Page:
Voxtrot

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Voxtrot
Photo By Mary Sledd

There's a girl in South Austin who believes in three main food groups: cotton candy, funnel cakes, and s'mores. It's not difficult to imagine her in a minidress and white tights, running across a meadow in slow motion with Voxtrot as her soundtrack. No holes in the ozone, no wars in the Middle East, no bills to pay.

While kindred spirits in the pop milieu tend to put a happy face on depression, Voxtrot isn't afraid to smile. The voice and hop behind the band, 22-year-old Ramesh Srivastava, grew up on a steady diet of Sixties pop, the Beatles, and Elvis Costello, an eternal gift from his parents, no doubt. After meeting bassist Jason Chronis – the young man with the Paul McCartney do – those musical "gateways and corridors" led to a shared love of the Smiths and New Order.

"It's going to be regurgitative at the beginning," Srivastava admits. "But the longer you do it, the longer it's you. For me that was the music I loved, so I wrote songs like that. And I'm totally okay with that, actually."

A musician owning up to his influences is a rare find in these days of rehashed music and the "new, clean America," as Srivastava refers to the influx of mall retro rock. Voxtrot wears its mentors on its sleeves, and it's refreshing, giving the music a hint of naivete and nostalgia that's sticky-sweet.

Mothers, Sisters, Daughters & Wives is Voxtrot's second EP, following last-year's unforgettable Raised by Wolves, both on the band's own Cult Hero Records. A five-song trek through sprawling, hook-laden epics, MSD&W is a family outing, all sun rays and picture clouds with added horns and strings. Underneath the catchy lyrics and bounce, there's more. Is there anything more important than melody?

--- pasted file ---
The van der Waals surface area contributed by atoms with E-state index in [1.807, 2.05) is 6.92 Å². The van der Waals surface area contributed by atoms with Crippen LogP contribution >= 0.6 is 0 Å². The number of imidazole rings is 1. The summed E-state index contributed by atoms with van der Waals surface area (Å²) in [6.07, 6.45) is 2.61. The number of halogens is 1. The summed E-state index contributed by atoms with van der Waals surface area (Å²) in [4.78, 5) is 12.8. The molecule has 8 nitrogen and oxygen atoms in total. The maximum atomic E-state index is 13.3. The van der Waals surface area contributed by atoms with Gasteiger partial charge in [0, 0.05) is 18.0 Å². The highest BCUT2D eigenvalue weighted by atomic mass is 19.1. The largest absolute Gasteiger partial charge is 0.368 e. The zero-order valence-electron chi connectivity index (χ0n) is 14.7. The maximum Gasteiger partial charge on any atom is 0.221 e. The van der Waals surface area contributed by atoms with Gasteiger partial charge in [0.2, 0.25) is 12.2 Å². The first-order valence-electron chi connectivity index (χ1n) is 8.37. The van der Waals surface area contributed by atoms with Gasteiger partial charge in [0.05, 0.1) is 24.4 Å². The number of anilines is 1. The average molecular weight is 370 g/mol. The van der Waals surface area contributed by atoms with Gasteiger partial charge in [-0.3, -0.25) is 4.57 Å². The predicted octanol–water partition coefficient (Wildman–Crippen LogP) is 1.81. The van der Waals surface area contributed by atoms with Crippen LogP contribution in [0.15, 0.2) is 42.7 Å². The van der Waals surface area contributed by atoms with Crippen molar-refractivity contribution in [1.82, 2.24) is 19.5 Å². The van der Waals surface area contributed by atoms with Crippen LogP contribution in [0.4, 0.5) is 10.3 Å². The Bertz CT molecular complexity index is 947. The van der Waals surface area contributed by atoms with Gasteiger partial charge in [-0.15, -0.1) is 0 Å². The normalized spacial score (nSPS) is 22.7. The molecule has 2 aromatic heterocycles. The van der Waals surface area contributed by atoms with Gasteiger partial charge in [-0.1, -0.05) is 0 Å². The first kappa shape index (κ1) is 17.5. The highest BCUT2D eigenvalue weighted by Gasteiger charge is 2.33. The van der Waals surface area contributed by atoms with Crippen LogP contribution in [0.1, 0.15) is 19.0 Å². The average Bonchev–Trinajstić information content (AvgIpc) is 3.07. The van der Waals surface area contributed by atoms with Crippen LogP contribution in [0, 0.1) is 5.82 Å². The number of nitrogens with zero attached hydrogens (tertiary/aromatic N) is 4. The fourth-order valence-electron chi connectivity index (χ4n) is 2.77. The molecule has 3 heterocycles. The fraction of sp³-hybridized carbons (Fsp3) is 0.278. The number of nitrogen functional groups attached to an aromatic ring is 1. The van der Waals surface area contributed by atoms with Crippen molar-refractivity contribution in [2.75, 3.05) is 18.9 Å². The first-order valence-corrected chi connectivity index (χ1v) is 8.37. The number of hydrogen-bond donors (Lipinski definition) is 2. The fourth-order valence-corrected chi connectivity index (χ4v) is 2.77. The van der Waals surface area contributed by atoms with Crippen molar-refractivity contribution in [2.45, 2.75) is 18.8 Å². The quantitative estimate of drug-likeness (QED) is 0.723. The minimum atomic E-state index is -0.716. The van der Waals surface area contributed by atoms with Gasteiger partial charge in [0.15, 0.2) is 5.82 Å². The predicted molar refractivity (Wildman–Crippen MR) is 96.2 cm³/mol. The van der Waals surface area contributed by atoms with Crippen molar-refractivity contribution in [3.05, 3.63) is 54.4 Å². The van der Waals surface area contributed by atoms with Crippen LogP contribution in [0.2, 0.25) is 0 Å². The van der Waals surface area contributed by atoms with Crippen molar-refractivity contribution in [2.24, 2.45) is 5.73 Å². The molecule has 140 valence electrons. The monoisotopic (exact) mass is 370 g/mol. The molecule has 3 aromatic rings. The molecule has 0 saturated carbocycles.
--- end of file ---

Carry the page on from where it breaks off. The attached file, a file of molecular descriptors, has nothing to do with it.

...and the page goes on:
"I love melodic music, but normally the melodic music I love has lyrics," Srivastava remarks. "Sometimes they go hand in hand, but there are instances like the Beatles where the lyrics are pretty negligible, and it's all about melody. I divide music into these two things: There are people who respond to music aesthetically and people who respond to music emotionally. Melody's really important, but I think it's also important to have this essential drive."

A glance around the room at any given Voxtrot show will take in cardigans and Converse mouthing along with a grinning Srivastava, arms swinging haphazardly into swaying hips. Voxtrot holds the audience in a clench of one pulsating palm.

"The more we play, the more it seems like people come who know the songs. Even though that's not the whole point, it's good to have a little reciprocity between you and whoever's in the audience."

Those shining faces staring up at Srivastava relish in this utopian dream. And yet life's no bowl of cherries. Sometimes a body needs something more nutritious than cotton candy, funnel cakes, and s'mores. While the new EP echoes the carefree Sixties, Raised by Wolves was a more nutritious affair. After all, as Srivastava shrugs, "It's gotta have a little anguish."


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KEYWORDS FOR THIS STORY

SXSW, Voxtrot, Ramesh Srivastava, Jason Chronis, Mothers, Sisters, Daughters & Wives, Raised by Wolves, Cult Hero Records

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